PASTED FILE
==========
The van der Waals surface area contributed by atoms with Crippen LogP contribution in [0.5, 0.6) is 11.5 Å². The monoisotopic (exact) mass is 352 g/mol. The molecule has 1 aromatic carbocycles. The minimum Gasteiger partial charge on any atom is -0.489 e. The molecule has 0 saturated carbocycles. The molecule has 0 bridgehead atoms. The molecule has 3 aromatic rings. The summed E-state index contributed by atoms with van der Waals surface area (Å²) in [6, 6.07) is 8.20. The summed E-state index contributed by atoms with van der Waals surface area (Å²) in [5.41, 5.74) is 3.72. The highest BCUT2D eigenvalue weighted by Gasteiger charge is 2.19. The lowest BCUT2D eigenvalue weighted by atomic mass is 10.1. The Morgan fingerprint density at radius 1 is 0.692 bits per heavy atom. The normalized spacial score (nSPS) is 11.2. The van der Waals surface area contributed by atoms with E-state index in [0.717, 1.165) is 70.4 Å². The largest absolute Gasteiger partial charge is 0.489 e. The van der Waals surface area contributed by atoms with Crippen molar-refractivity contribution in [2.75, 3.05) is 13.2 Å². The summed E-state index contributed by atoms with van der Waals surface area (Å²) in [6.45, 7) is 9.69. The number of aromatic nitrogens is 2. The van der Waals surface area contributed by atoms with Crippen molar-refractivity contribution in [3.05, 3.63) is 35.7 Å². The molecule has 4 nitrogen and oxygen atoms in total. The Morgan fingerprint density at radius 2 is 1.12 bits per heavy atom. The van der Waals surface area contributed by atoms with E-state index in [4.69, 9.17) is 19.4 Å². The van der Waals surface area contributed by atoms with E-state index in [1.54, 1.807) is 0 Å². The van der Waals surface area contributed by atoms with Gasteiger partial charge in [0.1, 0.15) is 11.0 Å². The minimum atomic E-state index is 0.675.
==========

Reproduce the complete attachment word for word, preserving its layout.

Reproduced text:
The van der Waals surface area contributed by atoms with Crippen LogP contribution in [0.5, 0.6) is 11.5 Å². The monoisotopic (exact) mass is 352 g/mol. The molecule has 1 aromatic carbocycles. The minimum Gasteiger partial charge on any atom is -0.489 e. The molecule has 0 saturated carbocycles. The molecule has 0 bridgehead atoms. The molecule has 3 aromatic rings. The summed E-state index contributed by atoms with van der Waals surface area (Å²) in [6, 6.07) is 8.20. The summed E-state index contributed by atoms with van der Waals surface area (Å²) in [5.41, 5.74) is 3.72. The highest BCUT2D eigenvalue weighted by Gasteiger charge is 2.19. The lowest BCUT2D eigenvalue weighted by atomic mass is 10.1. The Morgan fingerprint density at radius 1 is 0.692 bits per heavy atom. The normalized spacial score (nSPS) is 11.2. The van der Waals surface area contributed by atoms with E-state index in [0.717, 1.165) is 70.4 Å². The largest absolute Gasteiger partial charge is 0.489 e. The van der Waals surface area contributed by atoms with Crippen molar-refractivity contribution in [2.75, 3.05) is 13.2 Å². The summed E-state index contributed by atoms with van der Waals surface area (Å²) in [6.45, 7) is 9.69. The number of aromatic nitrogens is 2. The van der Waals surface area contributed by atoms with Crippen molar-refractivity contribution in [3.05, 3.63) is 35.7 Å². The molecule has 4 nitrogen and oxygen atoms in total. The Morgan fingerprint density at radius 2 is 1.12 bits per heavy atom. The van der Waals surface area contributed by atoms with E-state index in [4.69, 9.17) is 19.4 Å². The van der Waals surface area contributed by atoms with E-state index in [1.54, 1.807) is 0 Å². The van der Waals surface area contributed by atoms with Gasteiger partial charge in [0.1, 0.15) is 11.0 Å². The minimum atomic E-state index is 0.675.